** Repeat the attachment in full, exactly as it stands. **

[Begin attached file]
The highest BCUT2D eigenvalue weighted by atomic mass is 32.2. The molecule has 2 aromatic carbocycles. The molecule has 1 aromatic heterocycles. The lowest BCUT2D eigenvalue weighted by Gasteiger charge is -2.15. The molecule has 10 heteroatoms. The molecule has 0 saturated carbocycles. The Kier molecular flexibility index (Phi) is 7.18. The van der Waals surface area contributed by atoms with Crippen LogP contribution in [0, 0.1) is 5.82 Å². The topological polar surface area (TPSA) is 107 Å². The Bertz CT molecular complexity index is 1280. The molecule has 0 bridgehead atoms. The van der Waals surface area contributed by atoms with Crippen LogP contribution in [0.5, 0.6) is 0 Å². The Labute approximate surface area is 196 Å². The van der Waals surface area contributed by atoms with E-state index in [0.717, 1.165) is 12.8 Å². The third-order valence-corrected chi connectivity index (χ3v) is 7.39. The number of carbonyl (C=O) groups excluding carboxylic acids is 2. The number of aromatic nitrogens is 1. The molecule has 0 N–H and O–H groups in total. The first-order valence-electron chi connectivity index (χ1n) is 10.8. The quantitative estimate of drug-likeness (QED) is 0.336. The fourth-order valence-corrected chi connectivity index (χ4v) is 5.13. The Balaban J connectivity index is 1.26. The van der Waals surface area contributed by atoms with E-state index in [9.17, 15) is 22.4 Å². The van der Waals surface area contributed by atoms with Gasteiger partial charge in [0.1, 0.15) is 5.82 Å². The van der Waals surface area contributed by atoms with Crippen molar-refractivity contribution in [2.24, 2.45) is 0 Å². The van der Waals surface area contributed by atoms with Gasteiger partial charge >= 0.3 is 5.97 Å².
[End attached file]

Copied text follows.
The highest BCUT2D eigenvalue weighted by atomic mass is 32.2. The molecule has 2 aromatic carbocycles. The molecule has 1 aromatic heterocycles. The lowest BCUT2D eigenvalue weighted by Gasteiger charge is -2.15. The molecule has 10 heteroatoms. The molecule has 0 saturated carbocycles. The Kier molecular flexibility index (Phi) is 7.18. The van der Waals surface area contributed by atoms with Crippen LogP contribution in [0, 0.1) is 5.82 Å². The topological polar surface area (TPSA) is 107 Å². The Bertz CT molecular complexity index is 1280. The molecule has 0 bridgehead atoms. The van der Waals surface area contributed by atoms with Crippen LogP contribution in [0.5, 0.6) is 0 Å². The Labute approximate surface area is 196 Å². The van der Waals surface area contributed by atoms with E-state index in [0.717, 1.165) is 12.8 Å². The third-order valence-corrected chi connectivity index (χ3v) is 7.39. The number of carbonyl (C=O) groups excluding carboxylic acids is 2. The number of aromatic nitrogens is 1. The molecule has 0 N–H and O–H groups in total. The first-order valence-electron chi connectivity index (χ1n) is 10.8. The quantitative estimate of drug-likeness (QED) is 0.336. The fourth-order valence-corrected chi connectivity index (χ4v) is 5.13. The Balaban J connectivity index is 1.26. The van der Waals surface area contributed by atoms with E-state index in [9.17, 15) is 22.4 Å². The van der Waals surface area contributed by atoms with Gasteiger partial charge in [0.1, 0.15) is 5.82 Å². The van der Waals surface area contributed by atoms with Crippen molar-refractivity contribution in [2.24, 2.45) is 0 Å². The van der Waals surface area contributed by atoms with Gasteiger partial charge >= 0.3 is 5.97 Å².